The Brooklyn–based start-up SMIT (Sustainably Minded Interactive Technology) was formed in 2005 by the brother and sister team of Samuel and Teresita Cochran. Their goal: to invent a hybrid new approach to solar and wind power. Their Solar Ivy—flexible photovoltaic 'leaves' made of sheets of recyclable polyethylene—is a modular, ivy-like system that can be used on the sides of buildings, to capture the sunlight much like plants do. As the 'ivy' flutters and shifts in the wind, it converts solar energy into electricity.
Solar Ivy is currently in production, and will be available for purchase starting in mid-October. Meanwhile, the Cochrans, along with architectural designer Benjamin Wheeler Howes, are currently developing the next generation of the technology, which they call GROW. It will look and act like Solar Ivy, except that as it flutters in the wind, it will transform that kinetic energy into electricity, making each leaf that much more potent and powerful.
What inspired solar ivy, originally?
I grew up in St. Louis with a window that looked out over a wall of ivy. It found its way there because it could get a good footing on the old brick buildings, and it received direct sun. The ivy would move slightly, like prairie grass, showing waves of wind moving across a building. This vision from childhood stayed with me till I was trained as an Industrial Designer at Pratt Institute; then I was able to see the connections and opportunities between that vision of a plant and how we apply photovoltaic panels to our homes. From this, Solar Ivy and GROW products were born.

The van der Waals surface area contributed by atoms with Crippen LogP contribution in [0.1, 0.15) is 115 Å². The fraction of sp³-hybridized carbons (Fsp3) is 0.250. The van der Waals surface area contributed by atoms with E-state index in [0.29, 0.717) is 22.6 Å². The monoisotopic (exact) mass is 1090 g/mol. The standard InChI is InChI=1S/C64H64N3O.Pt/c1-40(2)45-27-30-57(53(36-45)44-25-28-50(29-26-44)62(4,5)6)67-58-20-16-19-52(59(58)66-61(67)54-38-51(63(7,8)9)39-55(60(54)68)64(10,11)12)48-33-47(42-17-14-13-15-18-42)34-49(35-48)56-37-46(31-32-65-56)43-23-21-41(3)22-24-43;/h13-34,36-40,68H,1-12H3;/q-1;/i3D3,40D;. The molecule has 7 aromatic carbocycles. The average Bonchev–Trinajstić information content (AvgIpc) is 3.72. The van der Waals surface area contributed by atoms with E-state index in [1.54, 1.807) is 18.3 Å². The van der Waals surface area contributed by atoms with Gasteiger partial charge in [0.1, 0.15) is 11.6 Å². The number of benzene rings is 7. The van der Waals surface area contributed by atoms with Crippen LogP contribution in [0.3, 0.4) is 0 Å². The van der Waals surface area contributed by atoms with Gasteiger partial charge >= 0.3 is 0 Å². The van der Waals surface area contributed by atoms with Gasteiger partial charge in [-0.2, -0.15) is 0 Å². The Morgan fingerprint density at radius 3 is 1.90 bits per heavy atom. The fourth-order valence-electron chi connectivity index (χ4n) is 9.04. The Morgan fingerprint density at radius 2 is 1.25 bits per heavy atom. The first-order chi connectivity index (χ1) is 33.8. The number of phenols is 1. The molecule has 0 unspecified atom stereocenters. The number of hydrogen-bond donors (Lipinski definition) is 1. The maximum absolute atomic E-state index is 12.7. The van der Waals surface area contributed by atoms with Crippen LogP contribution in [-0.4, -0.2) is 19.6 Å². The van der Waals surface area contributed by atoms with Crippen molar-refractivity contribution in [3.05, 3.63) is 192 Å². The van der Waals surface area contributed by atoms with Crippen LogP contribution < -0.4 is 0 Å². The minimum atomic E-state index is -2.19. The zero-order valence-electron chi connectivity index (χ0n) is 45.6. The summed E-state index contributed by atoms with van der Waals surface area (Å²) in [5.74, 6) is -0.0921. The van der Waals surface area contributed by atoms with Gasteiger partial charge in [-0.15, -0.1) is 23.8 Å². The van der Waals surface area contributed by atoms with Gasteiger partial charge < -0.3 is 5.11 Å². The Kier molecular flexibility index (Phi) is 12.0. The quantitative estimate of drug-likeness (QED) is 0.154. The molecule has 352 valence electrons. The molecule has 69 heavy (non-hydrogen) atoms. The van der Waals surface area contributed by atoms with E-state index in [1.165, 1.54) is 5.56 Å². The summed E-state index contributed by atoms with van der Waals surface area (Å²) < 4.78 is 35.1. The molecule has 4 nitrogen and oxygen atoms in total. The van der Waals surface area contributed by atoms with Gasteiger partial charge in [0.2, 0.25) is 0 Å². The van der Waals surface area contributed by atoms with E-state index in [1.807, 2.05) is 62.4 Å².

What's cool about this invention, compared to regular solar panels?
Solar Ivy—a biomimetic form of ivy—is an extremely versatile system of modular components, which allows solar to go places that were previously inaccessible. It's the first of many products we're developing that look toward the future of what a solar system on a home can be, and really improve the experience of how we live and interact with it. We're also working on a hybrid wind-and-solar panel that resembles ivy, which we're calling GROW. Both GROW and Solar Ivy have modular elements, which keeps manufacturing costs down, and allows for the designs to adapt to advances in solar technology.
Is there a precedent for this concept of combining solar and wind energy?
In very few cases; most are wind turbines next to solar arrays. None are as closely integrated as GROW.
We have many sales in the works for our first production run of Solar Ivy, which will be available by mid-October. In the near future we will be setting up a test location at the Brooklyn Navy Yard to experiment with the next versions of Solar Ivy, and some new products aimed at stadiums and lighting-heavy applications like Times Square and Las Vegas.
What's your ultimate vision for GROW, or Solar Ivy?
I see our products covering and powering skyscrapers, stadiums, and homes all over the world.